Saturday, May 30, 2015

When is it ok to use rape as a plot device?

Game of Thrones and Outlander have both been in the news lately because characters in both suffer a rape. GOT features a lot of rape in it because it's set in a very dark, very violent early medieval type fantasy world. Outlander is set in the 18th century it does feature some rape and is unique because it touches on the taboo subject of male rape. GOT is used to pushing boundaries and the latest rape was nothing different. Sansa was raped off screen by Ramsay Bolton and this annoyed a lot of people. There are many who are tired of rape coming up a lot in fiction. And it can be a tired stereotype. A lot of the time it is used as a plot device to move a story forward or trigger a change in a character. The rape victim has to find the strength to pick themselves up and find the strength to go back on with life etc. What annoys people when it comes to female rape is how often female characters across multiple genres and mediums are subject to it. Authors have a tendency to go "Well, the character is female, what's something terrible that happens to women a lot? I know! rape!" It's like people don't know how to add an obstacle for a female character to overcome that isn't rape, about a man/or finding a relationship, or motherhood. It's old. It's tired.

In Outlander Jamie is raped by Captain Black Jack and it's one of the most gripping and wonderfully written scenes in the book. It is emotionally devastating and beautiful and sad. The plot shows just what an incredibly strong woman Claire is and at the same time touches on a subject that is not shown enough and that is male rape. It is terrible what happens to Jamie. But the scenes that follow when Claire doctors him back to his former self are beautiful and touching and worth the read.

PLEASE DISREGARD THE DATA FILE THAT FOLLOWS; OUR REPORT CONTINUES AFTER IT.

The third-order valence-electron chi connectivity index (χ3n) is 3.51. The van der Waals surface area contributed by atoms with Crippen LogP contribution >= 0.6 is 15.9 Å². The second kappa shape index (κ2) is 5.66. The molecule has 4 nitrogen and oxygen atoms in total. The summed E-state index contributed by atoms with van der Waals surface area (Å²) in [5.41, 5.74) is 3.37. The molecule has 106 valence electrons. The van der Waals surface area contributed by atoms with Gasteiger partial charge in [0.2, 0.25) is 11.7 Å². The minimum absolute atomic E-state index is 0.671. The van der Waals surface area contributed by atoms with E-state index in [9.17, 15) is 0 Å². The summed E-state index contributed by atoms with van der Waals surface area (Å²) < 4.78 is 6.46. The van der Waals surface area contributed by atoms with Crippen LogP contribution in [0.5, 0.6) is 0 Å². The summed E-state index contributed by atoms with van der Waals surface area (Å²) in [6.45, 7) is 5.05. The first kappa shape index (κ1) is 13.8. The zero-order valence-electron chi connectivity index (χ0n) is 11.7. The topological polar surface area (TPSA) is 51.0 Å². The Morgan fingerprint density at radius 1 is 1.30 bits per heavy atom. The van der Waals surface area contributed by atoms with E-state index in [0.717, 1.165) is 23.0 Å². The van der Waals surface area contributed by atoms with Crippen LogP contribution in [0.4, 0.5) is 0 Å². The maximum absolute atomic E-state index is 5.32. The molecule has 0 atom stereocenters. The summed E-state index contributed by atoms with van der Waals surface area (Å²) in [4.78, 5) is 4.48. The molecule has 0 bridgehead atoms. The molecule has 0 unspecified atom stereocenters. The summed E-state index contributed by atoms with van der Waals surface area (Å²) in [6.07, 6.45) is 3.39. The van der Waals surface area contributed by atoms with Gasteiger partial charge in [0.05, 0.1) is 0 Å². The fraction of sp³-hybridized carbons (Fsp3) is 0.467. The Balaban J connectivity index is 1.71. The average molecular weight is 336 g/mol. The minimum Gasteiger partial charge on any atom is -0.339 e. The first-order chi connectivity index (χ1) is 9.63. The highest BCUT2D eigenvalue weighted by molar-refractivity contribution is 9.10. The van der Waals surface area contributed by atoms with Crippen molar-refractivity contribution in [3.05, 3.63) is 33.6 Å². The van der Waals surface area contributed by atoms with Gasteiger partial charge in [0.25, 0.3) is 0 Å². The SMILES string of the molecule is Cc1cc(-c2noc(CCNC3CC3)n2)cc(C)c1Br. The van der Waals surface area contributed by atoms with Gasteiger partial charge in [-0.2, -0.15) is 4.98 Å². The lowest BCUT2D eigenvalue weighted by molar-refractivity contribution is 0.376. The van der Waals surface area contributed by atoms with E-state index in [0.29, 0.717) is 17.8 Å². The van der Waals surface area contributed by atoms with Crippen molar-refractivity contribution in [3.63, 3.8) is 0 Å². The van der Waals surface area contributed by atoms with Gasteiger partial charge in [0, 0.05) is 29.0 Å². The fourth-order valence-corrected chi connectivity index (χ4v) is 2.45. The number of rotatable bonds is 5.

People said that GOT had crossed a line with Sansa's rape but I don't think it did. Firstly in my opinion it was not the most graphic thing to happen on the show. What annoyed me about it was how silly Sansa was to put herself in that situation. Now she is stuck firmly in the role of the damsel in distress and I am really hoping hard that she will save herself because otherwise her rape would've been pointless to her character development instead being a plot device for another character to either come in and rescue her or "come good" again.

I roll my eyes a little when people gasp and clutch at their pearls when GOT does something to shock again because that's GOT does! It's a dark and gritty fantasy drama! No one is safe! The GOT world is unfair and brutal and cruel and that's the whole point of it. If you don't get that by now then maybe this isn't the show for you. What I'm saying is that rape is apart of that world but - at the same time - if used too much it can still be stale and boring and tired. So save yourself Sansa. Be strong. Don't be a damsel in distress.

As for Outlander I think Jamie's rape served much more of a purpose and was not just thrown in for shock value like Sansa's was. Jamie's rape is shocking because male rape is just something that is not seen on TV and in some circles is even deemed not real. Jamie's rape was all the more brutal because it took a big, proud strong man and broke him. It was done on purpose. It was planned. It wasn't thrown in at the last minute. And he was saved by his wife. Was it wrong? No. I don't think rape shouldn't feature in books and tv and film. If done right it can be emotionally powerful. It is when it is done lazily that it is tiresome. Don't chuck in a rape scene "just because" your character is female. It has to have a purpose. Is your character going to learn and grow from it? Don't put it in for shock value.